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2/14/2017: On Writers Reading

· 8 min read
Patrick Pace

(8/30/2023: I never published this one. Not sure why not.)

I’ve heard it said a number of times that to write well you have to read a lot. Or to read good stuff. Or both. But I don’t think that’s necessarily true.

Yes, reading good writing can help us understand what good writing looks like. And it teaches other things, even practical things. Especially good writing, which teaches about life, itself.

But I think even more important, and something that feeds into the nature of our habits of reading (for a person who cares about living life well will care about reading about life!), is the personal interaction with and understanding of life, to the extent that I think a non-reader who understands life could easily write a better book than a reader who doesn’t.

How does a person come to understand life? By living, of course (10/17/2017: Studies have shown that reading has similar effects on the brain as life experiences; but I think we can all agree that a Vietnam vet has a more thorough and nuanced experience than someone who has read all the best Vietnam narratives). The more she experiences things that can be experienced, the more life she knows. The more relationships she has navigated, the more of herself she has come to understand…

Surely reading good writing can help, given that good writing comes from persons who understand and communicate life. But even then, if a person reads life but doesn’t participate in life, he’s at a loss. If he has no relationships, or he only has fake relationships, or he only has dead relationships (since relationships are central to life), he can’t write life. If he has never experienced loss or pain, or if he has never experienced grace—both things I believe are the seminal themes of life—he cannot write life. The same goes for a writer having given grace or having caused pain. For experiencing and causing healing. For all the things that come in relating with others and with the world. The reader can write only written life, which can never fully depict the complexities of actual life, and which can’t even be understood without a person’s own experiences by which to measure and nuance and apply what he’s read. Thus a person can only come to understand life by living, by relating with others and with the world. I should also add himself. He should relate with himself. With guilt and forgiveness. With pride and hatred and malice. With receiving mercy. To the degree that a person experiences the innumerable aspects of life, that person can write life.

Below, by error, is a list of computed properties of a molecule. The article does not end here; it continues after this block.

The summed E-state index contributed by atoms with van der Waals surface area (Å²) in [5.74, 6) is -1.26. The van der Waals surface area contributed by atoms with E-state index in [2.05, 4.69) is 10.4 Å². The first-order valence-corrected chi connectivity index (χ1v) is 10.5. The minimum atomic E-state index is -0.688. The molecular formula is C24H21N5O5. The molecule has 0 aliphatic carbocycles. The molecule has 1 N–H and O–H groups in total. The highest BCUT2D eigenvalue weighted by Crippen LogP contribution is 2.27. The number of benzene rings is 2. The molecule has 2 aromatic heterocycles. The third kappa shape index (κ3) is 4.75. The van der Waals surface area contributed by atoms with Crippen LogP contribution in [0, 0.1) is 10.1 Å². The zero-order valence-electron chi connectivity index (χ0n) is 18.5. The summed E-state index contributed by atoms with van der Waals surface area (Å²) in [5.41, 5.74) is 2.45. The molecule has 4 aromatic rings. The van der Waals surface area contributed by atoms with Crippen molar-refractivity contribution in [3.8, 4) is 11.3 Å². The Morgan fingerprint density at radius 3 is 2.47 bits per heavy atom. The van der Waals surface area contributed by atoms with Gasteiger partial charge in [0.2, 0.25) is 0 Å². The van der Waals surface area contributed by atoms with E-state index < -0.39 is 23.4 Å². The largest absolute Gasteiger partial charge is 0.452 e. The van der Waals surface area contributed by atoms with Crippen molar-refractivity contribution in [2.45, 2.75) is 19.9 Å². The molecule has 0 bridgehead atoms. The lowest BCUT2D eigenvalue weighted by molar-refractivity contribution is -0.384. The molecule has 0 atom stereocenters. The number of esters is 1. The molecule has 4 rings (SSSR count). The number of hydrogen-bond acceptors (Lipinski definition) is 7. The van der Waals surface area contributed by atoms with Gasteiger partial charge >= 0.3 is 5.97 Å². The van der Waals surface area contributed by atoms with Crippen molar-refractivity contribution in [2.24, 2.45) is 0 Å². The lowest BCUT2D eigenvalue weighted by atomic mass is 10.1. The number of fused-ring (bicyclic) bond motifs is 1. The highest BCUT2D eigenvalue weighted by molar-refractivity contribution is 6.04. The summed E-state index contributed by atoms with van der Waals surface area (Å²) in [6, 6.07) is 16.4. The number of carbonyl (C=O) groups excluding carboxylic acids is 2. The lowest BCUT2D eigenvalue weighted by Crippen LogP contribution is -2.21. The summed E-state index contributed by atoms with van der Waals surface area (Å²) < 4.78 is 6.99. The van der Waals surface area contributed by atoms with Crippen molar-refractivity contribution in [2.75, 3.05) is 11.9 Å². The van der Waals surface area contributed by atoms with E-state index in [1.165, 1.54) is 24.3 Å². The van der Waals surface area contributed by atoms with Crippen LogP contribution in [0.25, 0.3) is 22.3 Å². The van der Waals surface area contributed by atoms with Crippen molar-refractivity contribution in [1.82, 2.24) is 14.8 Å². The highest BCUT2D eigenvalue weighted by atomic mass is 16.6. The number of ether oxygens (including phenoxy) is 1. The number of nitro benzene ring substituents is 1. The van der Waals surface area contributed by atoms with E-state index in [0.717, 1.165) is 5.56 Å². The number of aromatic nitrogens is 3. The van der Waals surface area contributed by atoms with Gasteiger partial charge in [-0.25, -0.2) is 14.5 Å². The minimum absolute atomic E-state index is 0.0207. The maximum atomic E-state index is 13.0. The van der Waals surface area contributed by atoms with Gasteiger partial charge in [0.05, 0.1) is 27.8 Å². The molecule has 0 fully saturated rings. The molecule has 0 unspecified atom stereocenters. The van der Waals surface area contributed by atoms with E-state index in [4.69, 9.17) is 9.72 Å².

Thus writing requires a person who lives, who relates. Reading can help him do this. But it’s the living that matters.

Another delineation. I have read and written elsewhere about relationship’s centrality to Life and also about Life’s equation with that-which-is-like-God. Self-existent God is Life, itself. He is the beginning of all things. He is relational. To relate with God and with others in ways like God does is to live. Not to do so accords with Death—that which is unlike God. It is to die.

But in the world in which we live, Life and Death coexist. And while Life will ultimately defeat Death, and we see this now in things like mercy and grace, Death has the current mastery (at least the current visible mastery). As one author or theologian said, this is not the age of justice. Thus life (little l) consists of both Life and Death.

And even if a person doesn’t acknowledge God or Christ and the fall and our hope for the future, he experiences things that accord with them, like the beauty of love, like the rightness of justice over injustice. It’s impossible to escape these themes in the story that God has created, him being the source and the standard of them. Thus unbelievers learn and depict truths as well. They can even learn and depict truths that we forget or haven't yet learned. And of course, since the fall had universal effects, we all know things like injustice and pain.

So a person who understands life (little l) is a person who understands, to the degree he is able (for we are all given measures of perception and of access to the truth), the nature of the world, including both Life and Death.